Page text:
Now fast-forward to the year 2000. Bill Clinton is a lame-duck President with a Republican-dominated congress. Deregulation is still the mantra and Clinton, a centrist Democrat eager to co-opt the Republican agenda whenever he could, along with his Chairman of the Federal Reserve, Alan Greenspan, enthusiastically signed into law the Commodities Futures Modernization Act of 2000. This not only overturned the 1908 law, but most significantly it removed the trading of derivatives around these new mortgage-backed securities from Federal oversight. Savvy investors could bet that some of these mortgage backed securities would fail as homeowners defaulted on their mortgages. These bets, called “credit default swaps”, were invented by JPMorgan in 1994 as a sort of insurance against outstanding corporate loans and to free-up cash to offset the huge cash reserves they were required to keep against those loans. Hedge fund managers trading them had become the new Masters of the Universe. Now credit default swaps could be traded against mortgage backed securities with no federal oversight – meaning no requirement to keep cash reserves to pay them off, unlike credit default swaps against corporate loans and other investments. Real estate was the new lawless wild west town. This further stimulated a market for ever more risky mortgages, throwing more gasoline on the bonfire. By 2006, the housing bubble began to plateau as prices simply became unsustainable. Homeowners who were counting on refinancing before their mortgages became unaffordable suddenly found themselves “upside-down” (owing more on their house than it was worth). Foreclosures started to mount, swelling to a tidal wave that crashed on the beach in September 2008, wiping out everything in its path, including the giant Wall Street firms who had taken to mortgage-backed securities like a junkie on smack. Without the cash reserves they would have been required to hold had they not been deregulated, they were wiped out.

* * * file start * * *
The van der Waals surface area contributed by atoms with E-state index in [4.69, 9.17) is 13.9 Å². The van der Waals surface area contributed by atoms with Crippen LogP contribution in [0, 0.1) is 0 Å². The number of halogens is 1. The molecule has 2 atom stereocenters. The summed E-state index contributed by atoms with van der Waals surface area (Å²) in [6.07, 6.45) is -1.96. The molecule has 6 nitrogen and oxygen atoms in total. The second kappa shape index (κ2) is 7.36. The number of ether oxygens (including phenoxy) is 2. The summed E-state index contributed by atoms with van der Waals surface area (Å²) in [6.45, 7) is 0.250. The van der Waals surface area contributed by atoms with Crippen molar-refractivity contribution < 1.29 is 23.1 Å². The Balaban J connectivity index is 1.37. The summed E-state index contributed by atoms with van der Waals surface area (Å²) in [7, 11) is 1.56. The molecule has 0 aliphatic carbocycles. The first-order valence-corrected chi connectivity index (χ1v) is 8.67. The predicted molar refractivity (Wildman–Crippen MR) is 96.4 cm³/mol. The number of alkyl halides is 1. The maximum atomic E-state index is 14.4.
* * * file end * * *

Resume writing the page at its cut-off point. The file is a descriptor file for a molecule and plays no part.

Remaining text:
The problem, as Alan Greenspan now points out, is that he and the others in charge had too much faith in the executives running the banking industry. They believed bankers would be responsible to their shareholders and self-regulate. Instead, these executives paid little attention to the details and took delight in paying themselves enormous bonuses – often in excess of $100 million. Now that a conservative Republican, pro-business/small government administration has (ironically) federalized the banking system, we, the taxpayers, will all be paying for that party for decades to come. Will the bailout work? It’s too soon to tell, but the fact that it’s being administered by the very same Wall Street executives who created the mess doesn’t give JetSetRnv8r much faith. 

Update:  Days after writing this post, it was revealed that the first thing the Wall Street firms did with their federal bail-out money was set aside billions of dollars for executive bonuses. Surprised?

Vintage Furniture – Real or Fake? Mies van der Rohe’s Barcelona Chair

My “Real or Fake” series on vintage furniture is, by far, the most popular draw to the JetSetRnv8r site. I’ve received lots of emails asking about other pieces, but none more than Ludwig Mies van der Rohe’s iconic Barcelona Chair, also known as the MR90 so here it is.

 

Like the other pieces in my series so far, Corbusier’s LC chair, Eames’ Lounge 670 and Ottoman 671 and Noguchi’s coffee table, the Barcelona Chair is one of the most popularly knocked-off pieces of mid-century modern furniture. It’s familiar to everyone because there’s a version of it in nearly every furniture store in the world.